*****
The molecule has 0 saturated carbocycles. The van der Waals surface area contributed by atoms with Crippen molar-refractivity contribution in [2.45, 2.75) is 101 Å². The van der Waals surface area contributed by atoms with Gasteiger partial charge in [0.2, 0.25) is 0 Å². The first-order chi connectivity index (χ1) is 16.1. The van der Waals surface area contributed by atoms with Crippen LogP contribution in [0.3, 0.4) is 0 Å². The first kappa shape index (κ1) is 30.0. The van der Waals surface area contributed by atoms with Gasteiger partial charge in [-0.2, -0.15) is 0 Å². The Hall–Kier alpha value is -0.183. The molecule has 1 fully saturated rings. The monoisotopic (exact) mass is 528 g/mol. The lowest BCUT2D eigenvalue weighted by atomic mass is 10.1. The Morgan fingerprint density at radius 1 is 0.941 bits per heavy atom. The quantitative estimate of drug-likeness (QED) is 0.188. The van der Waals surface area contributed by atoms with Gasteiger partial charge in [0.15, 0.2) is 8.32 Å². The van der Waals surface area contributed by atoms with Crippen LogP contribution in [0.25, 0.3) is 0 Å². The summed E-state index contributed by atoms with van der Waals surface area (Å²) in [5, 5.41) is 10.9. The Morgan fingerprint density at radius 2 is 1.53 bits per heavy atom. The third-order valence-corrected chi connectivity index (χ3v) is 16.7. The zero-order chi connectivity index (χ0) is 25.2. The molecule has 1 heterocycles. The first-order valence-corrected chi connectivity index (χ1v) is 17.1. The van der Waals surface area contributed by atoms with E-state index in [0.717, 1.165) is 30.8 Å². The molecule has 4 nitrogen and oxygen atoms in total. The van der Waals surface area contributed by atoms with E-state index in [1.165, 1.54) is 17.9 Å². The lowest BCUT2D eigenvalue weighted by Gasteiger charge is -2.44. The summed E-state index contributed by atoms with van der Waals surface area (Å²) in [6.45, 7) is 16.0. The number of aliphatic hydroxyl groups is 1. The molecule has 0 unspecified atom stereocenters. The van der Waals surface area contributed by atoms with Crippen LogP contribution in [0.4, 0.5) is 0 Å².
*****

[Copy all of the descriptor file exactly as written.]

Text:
The molecule has 0 saturated carbocycles. The van der Waals surface area contributed by atoms with Crippen molar-refractivity contribution in [2.45, 2.75) is 101 Å². The van der Waals surface area contributed by atoms with Gasteiger partial charge in [0.2, 0.25) is 0 Å². The first-order chi connectivity index (χ1) is 16.1. The van der Waals surface area contributed by atoms with Crippen LogP contribution in [0.3, 0.4) is 0 Å². The first kappa shape index (κ1) is 30.0. The van der Waals surface area contributed by atoms with Gasteiger partial charge in [-0.2, -0.15) is 0 Å². The Hall–Kier alpha value is -0.183. The molecule has 1 fully saturated rings. The monoisotopic (exact) mass is 528 g/mol. The lowest BCUT2D eigenvalue weighted by atomic mass is 10.1. The Morgan fingerprint density at radius 1 is 0.941 bits per heavy atom. The quantitative estimate of drug-likeness (QED) is 0.188. The van der Waals surface area contributed by atoms with Gasteiger partial charge in [0.15, 0.2) is 8.32 Å². The van der Waals surface area contributed by atoms with Crippen LogP contribution in [0.25, 0.3) is 0 Å². The summed E-state index contributed by atoms with van der Waals surface area (Å²) in [5, 5.41) is 10.9. The Morgan fingerprint density at radius 2 is 1.53 bits per heavy atom. The third-order valence-corrected chi connectivity index (χ3v) is 16.7. The zero-order chi connectivity index (χ0) is 25.2. The molecule has 1 heterocycles. The first-order valence-corrected chi connectivity index (χ1v) is 17.1. The van der Waals surface area contributed by atoms with E-state index in [0.717, 1.165) is 30.8 Å². The molecule has 4 nitrogen and oxygen atoms in total. The van der Waals surface area contributed by atoms with E-state index in [1.165, 1.54) is 17.9 Å². The lowest BCUT2D eigenvalue weighted by Gasteiger charge is -2.44. The summed E-state index contributed by atoms with van der Waals surface area (Å²) in [6.45, 7) is 16.0. The number of aliphatic hydroxyl groups is 1. The molecule has 0 unspecified atom stereocenters. The van der Waals surface area contributed by atoms with Crippen LogP contribution in [0.4, 0.5) is 0 Å².